There are two battles waging from the COVID-19 virus this year: the obvious fight for human life but also the attack on science. During philosophical and political debates, one steadfast weapon has been the scientific method. Opinion doesn’t matter. State the facts. The thing about facts are, though, that one has to be willing to change previously held points of view with new information. One of the most devastating things observed during this pandemic with regard to human behavior is an absent quest for verity. Instead, it’s “click, copy, and paste.” Somewhere in there, the part where the information is evaluated was lost.
In 2017, major companies reacted to chastisement for their participation in the dissemination of “fake news.” Facebook altered their algorithms for news feed ranks, allowed the community to report “false news,” and started working with fact-checking organizations to flag articles. A recent prime example came with Netflix, Amazon, Google, and Facebook addressing the anti-vaxxer movement due to increased measle cases in the United States. This brought up ethical questions: Is this impingement of free speech? Are companies that allow promulgation of inaccurate scientific information culpable for poor public health outcomes? What is the role of government in oversight of social media?
Enter the world of Facebook Groups – a way for people to privately share information and commonly shared interests. During COVID, I have been invited to several medical groups that have brought levity with their coronavirus memes, inspiration with videos of personnel cheering as patients are discharged from ICU units and education from professionals on the front lines with their in-person experiences and postings of the latest trials. Also observed were some highly unsubstantiated claims for treatments based on opinions. Overall, these groups provide a community where providers have felt they could vent and find comfort. Yet, there are other uses for groups. In fact, some claim that these groups are “destroying America.” Users with fake accounts have infiltrated groups and have posted official appearing articles with highly inaccurate information, which then gets shared between close family members and friends. These efforts have even been used by foreign groups to attempt to influence elections. It can be downright hard to tell if something is fact or fiction.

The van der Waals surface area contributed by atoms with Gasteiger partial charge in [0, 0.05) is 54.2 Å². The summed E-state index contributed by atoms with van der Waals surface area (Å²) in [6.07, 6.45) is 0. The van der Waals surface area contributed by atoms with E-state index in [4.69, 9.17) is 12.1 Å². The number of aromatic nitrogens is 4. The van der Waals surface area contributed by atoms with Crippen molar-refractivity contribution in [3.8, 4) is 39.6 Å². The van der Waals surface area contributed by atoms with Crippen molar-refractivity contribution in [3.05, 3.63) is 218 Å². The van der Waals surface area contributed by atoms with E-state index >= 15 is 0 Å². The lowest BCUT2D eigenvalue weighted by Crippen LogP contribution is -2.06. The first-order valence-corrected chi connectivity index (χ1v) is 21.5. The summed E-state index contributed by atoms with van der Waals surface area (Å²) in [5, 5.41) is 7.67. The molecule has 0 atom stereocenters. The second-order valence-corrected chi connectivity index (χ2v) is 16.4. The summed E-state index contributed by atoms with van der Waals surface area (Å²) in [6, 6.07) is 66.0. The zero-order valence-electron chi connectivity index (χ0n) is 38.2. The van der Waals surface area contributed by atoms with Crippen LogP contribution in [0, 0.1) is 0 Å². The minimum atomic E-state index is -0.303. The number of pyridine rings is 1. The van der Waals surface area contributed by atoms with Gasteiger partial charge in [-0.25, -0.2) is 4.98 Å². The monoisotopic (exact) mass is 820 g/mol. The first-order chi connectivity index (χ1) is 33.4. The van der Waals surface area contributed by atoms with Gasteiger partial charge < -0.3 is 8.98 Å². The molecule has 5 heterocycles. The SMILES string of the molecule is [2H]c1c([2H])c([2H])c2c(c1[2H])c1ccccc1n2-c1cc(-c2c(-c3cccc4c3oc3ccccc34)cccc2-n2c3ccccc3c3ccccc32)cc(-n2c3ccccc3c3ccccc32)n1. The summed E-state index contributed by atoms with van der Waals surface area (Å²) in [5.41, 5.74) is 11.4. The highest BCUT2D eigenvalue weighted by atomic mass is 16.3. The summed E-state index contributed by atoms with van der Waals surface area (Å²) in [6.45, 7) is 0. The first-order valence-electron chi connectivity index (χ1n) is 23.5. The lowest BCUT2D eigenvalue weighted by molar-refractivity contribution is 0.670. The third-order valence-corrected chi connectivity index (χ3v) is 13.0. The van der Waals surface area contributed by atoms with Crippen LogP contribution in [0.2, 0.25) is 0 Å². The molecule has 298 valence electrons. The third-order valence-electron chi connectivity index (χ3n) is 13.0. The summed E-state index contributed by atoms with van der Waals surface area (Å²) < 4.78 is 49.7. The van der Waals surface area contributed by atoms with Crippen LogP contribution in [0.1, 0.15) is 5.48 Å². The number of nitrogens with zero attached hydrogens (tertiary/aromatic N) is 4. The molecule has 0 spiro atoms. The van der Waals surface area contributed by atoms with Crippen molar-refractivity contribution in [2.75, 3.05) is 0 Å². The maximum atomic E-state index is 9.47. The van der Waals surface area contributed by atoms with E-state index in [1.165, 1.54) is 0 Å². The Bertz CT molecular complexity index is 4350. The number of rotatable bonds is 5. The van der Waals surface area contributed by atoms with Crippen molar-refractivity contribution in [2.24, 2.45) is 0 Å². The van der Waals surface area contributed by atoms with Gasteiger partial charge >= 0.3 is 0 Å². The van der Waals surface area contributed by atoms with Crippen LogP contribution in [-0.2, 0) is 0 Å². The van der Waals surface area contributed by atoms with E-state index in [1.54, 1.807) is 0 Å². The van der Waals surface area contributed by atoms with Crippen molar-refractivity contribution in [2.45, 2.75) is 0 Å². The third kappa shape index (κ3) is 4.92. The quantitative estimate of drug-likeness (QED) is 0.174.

When presented with important information that could change my perception or actions, I have always tried to go straight to the source or to an expert. In the past, I have felt fairly confident with the information I obtained. I will say that COVID has changed this assurance. When our country first faced a shortage of personal protective equipment (PPE), I turned to the CDC for guidance. I was a little shocked when I saw a recommendation to wear a bandana or scarf on their website. So, I did a Pubmed search and read every article I could find related to the optimal PPE at that time. I was discouraged when the only evidence I could find stated a concern that perhaps cloth coverings increased the risk of infection. Since that time, more research has been done on facemasks, and the authors of the mentioned 2015 study have even written a response to COVID stating a cloth mask may afford some protection, although likely less than a surgical mask or respirator. The point is we didn’t really know the answer when the virus first appeared. And then came another hit to science with the retracted articles on hydroxychloroquine as a COVID treatment in the Lancet and the effects of angiotensin-converting–enzyme (ACE) inhibitors and angiotensin-receptor blockers (ARBs) in the New England Journal of Medicine. To say I was disappointed with “evidence-based medicine” would be an understatement.
So, where does this leave medicine? Perhaps with a needed wake-up call. The rigor of the scientific method is still the best ammunition we have against the virus. But perhaps we need edification on how to use it and its limitations. It is our responsibility as physicians to question, create, learn, and not just regurgitate. As the saying regarding statistics goes, “Garbage in, garbage out.” We need to ensure that our medical students, residents, and fellow practicing attendings are adept at assessing data, understanding its interpretations, and questioning not only the implications but also how the data was gathered.
What are our responsibilities in the age of misinformation? Here are my thoughts below:
- Fact check before you post. People in the community look up to physicians. Do your homework first and ensure a reputable source. Here are a few tips.
- Do not engage in arguments. You are a professional. Remain professional.
- Correct inaccuracies. This is different than arguing. We owe it to our profession and our patients to correct falsely disseminated medical news on social media. A simple statement with a correction of the falsity followed by a link to a credible article is a succinct and appropriate way to be part of the solution. Also, report false articles.
- Learn statistics. More exact: Don’t use statistics incorrectly.
Finally, and perhaps most importantly, don’t be afraid to say, “I don’t know.” In the age of misinformation, don’t be a contributor to the problem.
Alicia Billington is a plastic surgeon.
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